Daryl Hall is joined by Cee Lo Green in latest episode of 'Live at Daryl's House'

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Photograph by Mark Maglio

One of them had a hit album in 1980 called Voices. The other is a judge on NBC’s The Voice. Now, Daryl Hall and Cee Lo Green have joined voices.

Green stopped by for filming of the latest edition of Hall’s compulsively watchable live web series “Live at Daryl’s House,” filling in for Hall’s long-time singing partner John Oates on a pair of seamless new renditions of Hall and Oates songs during the six-song set.

“Cee Lo and I performed together,” Hall enthuses, “like we’ve been doing this all our lives.”

Along with H&O faves “I Can’t Go For That (No Can Do)” and “One on One,” the duo also performs Green’s Grammy-nominated record and song of the year entry “Fuck You,” as well as “Crazy,” Green’s Grammy-winning collaboration with Danger Mouse in Gnarls Barkley. The newest edition of “Live from Daryl’s House” premieres March 15 on www.livefromdarylshouse.com and then March 24 on syndicated television affiliates — where Hall and Green will perform the “Forget You” radio edit.

“It was very flattering to be asked, and to be in the presence of such a great guy, great talent and great voice,” Green says on Hall’s Web site. “I feel like I’m being recognized for what I’ve accomplished. Daryl made me very comfortable, and that’s when I can do my best. Having him beside me is all the incentive you could ever ask for.”

Here’s a look back at our recent thoughts on John Oates, Daryl Hall and their record-smashing collaborations as Hall and Oates. Click through the titles for complete reviews …

DARYL HALL – LAUGHING DOWN CRYING (2011): Apparently playing live on “Live from Daryl’s House” has had an impact on Hall. He performs with a crisp, uncharacteristically loose sound here, in keeping with the friendly, free-form performances which populate that addictively watchable web show — and a world away from the synthesized urban pop that helped make Hall and Oates a signature act of the 1980s. At the same time, Hall retains every bit of the pop-song finesse that gave the duo a truckload of hits back then, and his voice sounds surprisingly resilient after all of these years. A welcome return to form for Hall, who also hadn’t put out a solo studio effort in more than a decade.

SOMETHING ELSE! INTERVIEW: JOHN OATES: John Oates has always been more than the Other Guy in Hall and Oates. In fact, the mustachioed one co-wrote half of H&O’s six Billboard No. 1 songs, including “Out of Touch,” “I Can’t Go For That (No Can Do)” and “Maneater.” That’s to say nothing of his writing contributions to memorable sides like “Sara Smile,” “Adult Education,” “How Does It Feel To Be Back,” “You Make My Dreams” and “She’s Gone.” Oates even co-wrote and sang backup on Icehouse’s 1987 Top 10 hit “Electric Blue,” before starting a low-key parallel career on his own. While personal efforts like 2002’s Phunk Shui and 2008’s 1000 Miles of Life were well received, neither garnered the critical praise and broad attention afforded his newest project, the gritty, cool-rocking Mississippi Mile. He stopped by for an SER Sitdown to talk about the new album, as well as key moments from his career with Daryl Hall, the Temptations, Todd Rundgren and, yeah, the blues.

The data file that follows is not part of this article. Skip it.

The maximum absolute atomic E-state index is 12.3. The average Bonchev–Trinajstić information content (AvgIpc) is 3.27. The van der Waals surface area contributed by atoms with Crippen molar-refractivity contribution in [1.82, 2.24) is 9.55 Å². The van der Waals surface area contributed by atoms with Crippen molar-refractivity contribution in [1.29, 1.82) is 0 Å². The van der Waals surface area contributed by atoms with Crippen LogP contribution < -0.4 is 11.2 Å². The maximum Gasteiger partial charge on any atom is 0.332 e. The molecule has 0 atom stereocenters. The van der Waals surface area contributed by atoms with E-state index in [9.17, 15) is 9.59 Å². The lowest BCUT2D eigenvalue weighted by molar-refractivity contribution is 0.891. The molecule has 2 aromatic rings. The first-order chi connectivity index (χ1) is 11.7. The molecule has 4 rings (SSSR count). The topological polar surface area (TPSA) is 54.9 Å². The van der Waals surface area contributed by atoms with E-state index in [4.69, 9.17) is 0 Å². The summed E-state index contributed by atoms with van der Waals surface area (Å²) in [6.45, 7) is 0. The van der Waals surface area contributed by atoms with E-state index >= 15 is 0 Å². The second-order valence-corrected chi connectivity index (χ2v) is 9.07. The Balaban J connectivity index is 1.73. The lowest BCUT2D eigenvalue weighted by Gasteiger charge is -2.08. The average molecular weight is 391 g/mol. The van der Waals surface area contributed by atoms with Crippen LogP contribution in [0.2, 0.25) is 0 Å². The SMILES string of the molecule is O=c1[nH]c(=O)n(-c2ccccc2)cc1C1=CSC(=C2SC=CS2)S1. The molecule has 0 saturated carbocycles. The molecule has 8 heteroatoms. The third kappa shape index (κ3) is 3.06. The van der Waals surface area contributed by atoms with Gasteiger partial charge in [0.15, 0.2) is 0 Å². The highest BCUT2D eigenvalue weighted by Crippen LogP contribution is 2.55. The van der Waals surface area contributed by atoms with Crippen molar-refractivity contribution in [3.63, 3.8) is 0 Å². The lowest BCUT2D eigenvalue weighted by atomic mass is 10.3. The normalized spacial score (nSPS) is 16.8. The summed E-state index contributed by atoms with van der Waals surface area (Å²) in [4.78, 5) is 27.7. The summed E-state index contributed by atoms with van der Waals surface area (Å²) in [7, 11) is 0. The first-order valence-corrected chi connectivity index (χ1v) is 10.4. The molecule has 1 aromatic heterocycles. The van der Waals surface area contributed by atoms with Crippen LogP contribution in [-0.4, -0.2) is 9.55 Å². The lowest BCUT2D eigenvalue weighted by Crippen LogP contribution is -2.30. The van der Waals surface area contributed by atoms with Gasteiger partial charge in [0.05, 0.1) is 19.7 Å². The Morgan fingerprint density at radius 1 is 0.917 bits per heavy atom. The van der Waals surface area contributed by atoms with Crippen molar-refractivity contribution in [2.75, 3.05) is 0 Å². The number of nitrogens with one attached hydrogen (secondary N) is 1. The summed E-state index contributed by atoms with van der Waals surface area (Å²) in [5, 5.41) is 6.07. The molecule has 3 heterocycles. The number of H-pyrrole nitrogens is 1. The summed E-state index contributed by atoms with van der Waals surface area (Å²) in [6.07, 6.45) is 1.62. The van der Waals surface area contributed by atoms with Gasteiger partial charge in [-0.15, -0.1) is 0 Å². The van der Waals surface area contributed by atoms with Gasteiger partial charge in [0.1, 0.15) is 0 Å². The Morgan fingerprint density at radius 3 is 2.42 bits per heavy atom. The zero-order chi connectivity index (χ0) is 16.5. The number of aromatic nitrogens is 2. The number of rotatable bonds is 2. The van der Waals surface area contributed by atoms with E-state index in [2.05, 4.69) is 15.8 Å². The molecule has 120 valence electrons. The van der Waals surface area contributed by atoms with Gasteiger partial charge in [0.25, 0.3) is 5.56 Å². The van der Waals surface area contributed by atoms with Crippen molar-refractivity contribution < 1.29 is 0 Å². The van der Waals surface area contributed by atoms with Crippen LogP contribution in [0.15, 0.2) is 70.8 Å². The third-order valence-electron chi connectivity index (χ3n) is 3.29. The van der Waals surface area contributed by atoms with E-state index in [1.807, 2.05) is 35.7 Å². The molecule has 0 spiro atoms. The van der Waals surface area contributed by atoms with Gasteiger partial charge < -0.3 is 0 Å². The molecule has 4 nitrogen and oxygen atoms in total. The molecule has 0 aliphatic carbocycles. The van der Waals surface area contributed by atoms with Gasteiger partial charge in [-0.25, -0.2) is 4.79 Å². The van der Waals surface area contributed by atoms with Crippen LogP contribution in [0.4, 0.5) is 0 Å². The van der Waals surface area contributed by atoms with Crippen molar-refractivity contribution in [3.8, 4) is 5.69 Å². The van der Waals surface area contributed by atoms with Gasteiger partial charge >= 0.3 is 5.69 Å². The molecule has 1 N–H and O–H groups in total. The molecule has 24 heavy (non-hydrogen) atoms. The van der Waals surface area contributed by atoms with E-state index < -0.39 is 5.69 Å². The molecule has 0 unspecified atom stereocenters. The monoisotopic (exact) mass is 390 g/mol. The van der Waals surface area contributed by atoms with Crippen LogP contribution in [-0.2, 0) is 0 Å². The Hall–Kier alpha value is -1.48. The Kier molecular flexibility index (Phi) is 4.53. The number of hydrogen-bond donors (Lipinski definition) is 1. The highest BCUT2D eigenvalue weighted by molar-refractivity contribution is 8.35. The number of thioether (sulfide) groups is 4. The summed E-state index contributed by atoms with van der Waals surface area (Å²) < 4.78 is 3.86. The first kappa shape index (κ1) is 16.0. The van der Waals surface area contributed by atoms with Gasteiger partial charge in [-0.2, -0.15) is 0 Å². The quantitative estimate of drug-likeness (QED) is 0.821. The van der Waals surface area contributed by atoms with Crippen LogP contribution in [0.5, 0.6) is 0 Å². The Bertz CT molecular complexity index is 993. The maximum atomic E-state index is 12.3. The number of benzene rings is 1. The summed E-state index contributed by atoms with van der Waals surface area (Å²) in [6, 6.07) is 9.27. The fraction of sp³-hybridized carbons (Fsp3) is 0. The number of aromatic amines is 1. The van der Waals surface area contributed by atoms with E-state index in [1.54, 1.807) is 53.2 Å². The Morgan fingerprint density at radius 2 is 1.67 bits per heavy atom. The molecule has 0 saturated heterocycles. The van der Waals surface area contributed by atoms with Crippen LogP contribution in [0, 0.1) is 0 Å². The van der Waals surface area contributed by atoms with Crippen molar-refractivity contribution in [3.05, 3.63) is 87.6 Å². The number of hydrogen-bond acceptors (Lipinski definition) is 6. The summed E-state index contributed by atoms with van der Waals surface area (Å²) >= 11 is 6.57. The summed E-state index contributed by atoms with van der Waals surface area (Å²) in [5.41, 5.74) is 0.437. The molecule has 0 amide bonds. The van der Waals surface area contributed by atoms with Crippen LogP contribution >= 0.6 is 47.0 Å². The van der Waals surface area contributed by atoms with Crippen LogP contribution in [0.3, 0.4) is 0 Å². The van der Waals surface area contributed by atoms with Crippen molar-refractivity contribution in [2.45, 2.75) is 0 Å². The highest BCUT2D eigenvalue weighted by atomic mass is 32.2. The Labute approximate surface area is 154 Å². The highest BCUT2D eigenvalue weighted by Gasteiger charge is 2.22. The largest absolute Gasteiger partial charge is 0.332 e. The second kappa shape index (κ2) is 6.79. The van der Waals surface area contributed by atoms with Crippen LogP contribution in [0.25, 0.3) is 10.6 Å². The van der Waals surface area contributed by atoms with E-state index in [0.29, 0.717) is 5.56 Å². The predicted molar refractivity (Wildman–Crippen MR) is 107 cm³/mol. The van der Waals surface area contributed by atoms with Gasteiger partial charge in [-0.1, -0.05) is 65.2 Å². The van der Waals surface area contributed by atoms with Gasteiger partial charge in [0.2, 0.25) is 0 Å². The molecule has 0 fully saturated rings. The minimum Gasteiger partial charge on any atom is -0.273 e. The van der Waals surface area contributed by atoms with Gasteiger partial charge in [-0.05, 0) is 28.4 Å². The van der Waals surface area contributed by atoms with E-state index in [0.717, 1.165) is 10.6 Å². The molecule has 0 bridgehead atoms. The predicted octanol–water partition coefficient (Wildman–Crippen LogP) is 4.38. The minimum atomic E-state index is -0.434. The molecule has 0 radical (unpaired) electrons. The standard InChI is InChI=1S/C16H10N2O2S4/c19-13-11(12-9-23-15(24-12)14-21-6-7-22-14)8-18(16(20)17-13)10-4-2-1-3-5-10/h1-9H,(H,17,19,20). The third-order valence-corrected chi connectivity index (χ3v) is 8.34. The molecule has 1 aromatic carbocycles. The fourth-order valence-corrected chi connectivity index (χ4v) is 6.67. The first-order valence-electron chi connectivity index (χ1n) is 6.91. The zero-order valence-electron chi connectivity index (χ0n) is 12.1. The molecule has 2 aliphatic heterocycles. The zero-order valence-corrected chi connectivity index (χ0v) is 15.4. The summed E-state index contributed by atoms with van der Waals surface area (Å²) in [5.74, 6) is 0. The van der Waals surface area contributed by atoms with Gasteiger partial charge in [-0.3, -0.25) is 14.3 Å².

SOMETHING ELSE! FEATURED ARTIST: HALL AND OATES: Call them a guilty pleasure. (We have.) But the truth is, there’s more to Hall and Oates than the sum of their blow-dried caricature. So, we set about looking for tunes that made some points: That they brilliantly connected the dots between new wave and and rock music’s R&B ancestry. That they were more than just Daryl. That they had an untold complexity, leaving aside those awful videos. Included are tracks from Voices, Private Eyes, Greatest Hits: Rock ‘n’ Soul Pt. 1, and Hall’s crazy-cool late-1970s collaboration with Robert Fripp, Sacred Songs.

ONE TRACK MIND: JOHN OATES ON ‘SHE’S GONE,’ AN ALL-NEW ‘YOU MAKE MY DREAMS,’ “BACK TOGETHER AGAIN’: On this special edition of Something Else! Reviews’ One Track Mind, we handed the reins over to John Oates, one half of the pop-soul hitmaking duo Hall and Oates. Hear more about the love-gone-wrong beginnings of “She’s Gone,” and how the birth of Oates’ son sparked a standout solo track. He also laments that doo wop never gets its due, and how he remade a signature Hall and Oates hit into a boot-scootin’ swing tune on his new record, “Mississippi Mile.”

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